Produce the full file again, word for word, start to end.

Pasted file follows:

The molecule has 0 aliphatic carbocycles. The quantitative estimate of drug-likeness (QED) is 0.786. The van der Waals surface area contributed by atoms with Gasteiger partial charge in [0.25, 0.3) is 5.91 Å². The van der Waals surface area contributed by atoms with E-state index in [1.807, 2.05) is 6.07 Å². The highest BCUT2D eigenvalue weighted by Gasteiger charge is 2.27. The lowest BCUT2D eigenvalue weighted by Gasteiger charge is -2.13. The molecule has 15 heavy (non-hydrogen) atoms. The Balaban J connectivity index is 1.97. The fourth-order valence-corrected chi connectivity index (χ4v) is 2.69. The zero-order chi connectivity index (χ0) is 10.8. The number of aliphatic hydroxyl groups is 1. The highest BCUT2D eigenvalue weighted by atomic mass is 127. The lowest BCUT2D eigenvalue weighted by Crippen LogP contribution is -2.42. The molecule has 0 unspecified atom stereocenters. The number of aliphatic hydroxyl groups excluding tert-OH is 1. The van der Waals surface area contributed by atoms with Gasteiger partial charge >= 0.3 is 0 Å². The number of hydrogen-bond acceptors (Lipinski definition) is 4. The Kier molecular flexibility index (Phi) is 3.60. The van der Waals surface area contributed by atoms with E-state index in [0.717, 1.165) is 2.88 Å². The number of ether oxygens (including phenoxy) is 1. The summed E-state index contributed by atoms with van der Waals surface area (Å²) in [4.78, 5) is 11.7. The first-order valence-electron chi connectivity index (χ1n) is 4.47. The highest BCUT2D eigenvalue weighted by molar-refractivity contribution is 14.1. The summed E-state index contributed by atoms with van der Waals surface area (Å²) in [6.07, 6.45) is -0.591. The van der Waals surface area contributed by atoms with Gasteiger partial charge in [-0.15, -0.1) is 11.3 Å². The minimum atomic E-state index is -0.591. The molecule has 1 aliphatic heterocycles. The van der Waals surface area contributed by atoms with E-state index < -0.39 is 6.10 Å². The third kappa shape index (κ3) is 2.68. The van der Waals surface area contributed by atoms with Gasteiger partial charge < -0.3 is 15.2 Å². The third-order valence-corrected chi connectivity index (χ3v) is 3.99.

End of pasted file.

The molecule has 0 aliphatic carbocycles. The quantitative estimate of drug-likeness (QED) is 0.786. The van der Waals surface area contributed by atoms with Gasteiger partial charge in [0.25, 0.3) is 5.91 Å². The van der Waals surface area contributed by atoms with E-state index in [1.807, 2.05) is 6.07 Å². The highest BCUT2D eigenvalue weighted by Gasteiger charge is 2.27. The lowest BCUT2D eigenvalue weighted by Gasteiger charge is -2.13. The molecule has 15 heavy (non-hydrogen) atoms. The Balaban J connectivity index is 1.97. The fourth-order valence-corrected chi connectivity index (χ4v) is 2.69. The zero-order chi connectivity index (χ0) is 10.8. The number of aliphatic hydroxyl groups is 1. The highest BCUT2D eigenvalue weighted by atomic mass is 127. The lowest BCUT2D eigenvalue weighted by Crippen LogP contribution is -2.42. The molecule has 0 unspecified atom stereocenters. The number of aliphatic hydroxyl groups excluding tert-OH is 1. The van der Waals surface area contributed by atoms with Gasteiger partial charge >= 0.3 is 0 Å². The number of hydrogen-bond acceptors (Lipinski definition) is 4. The Kier molecular flexibility index (Phi) is 3.60. The van der Waals surface area contributed by atoms with E-state index in [0.717, 1.165) is 2.88 Å². The number of ether oxygens (including phenoxy) is 1. The summed E-state index contributed by atoms with van der Waals surface area (Å²) in [4.78, 5) is 11.7. The first-order valence-electron chi connectivity index (χ1n) is 4.47. The highest BCUT2D eigenvalue weighted by molar-refractivity contribution is 14.1. The summed E-state index contributed by atoms with van der Waals surface area (Å²) in [6.07, 6.45) is -0.591. The van der Waals surface area contributed by atoms with Gasteiger partial charge in [-0.15, -0.1) is 11.3 Å². The minimum atomic E-state index is -0.591. The molecule has 1 aliphatic heterocycles. The van der Waals surface area contributed by atoms with E-state index < -0.39 is 6.10 Å². The third kappa shape index (κ3) is 2.68. The van der Waals surface area contributed by atoms with Gasteiger partial charge < -0.3 is 15.2 Å². The third-order valence-corrected chi connectivity index (χ3v) is 3.99.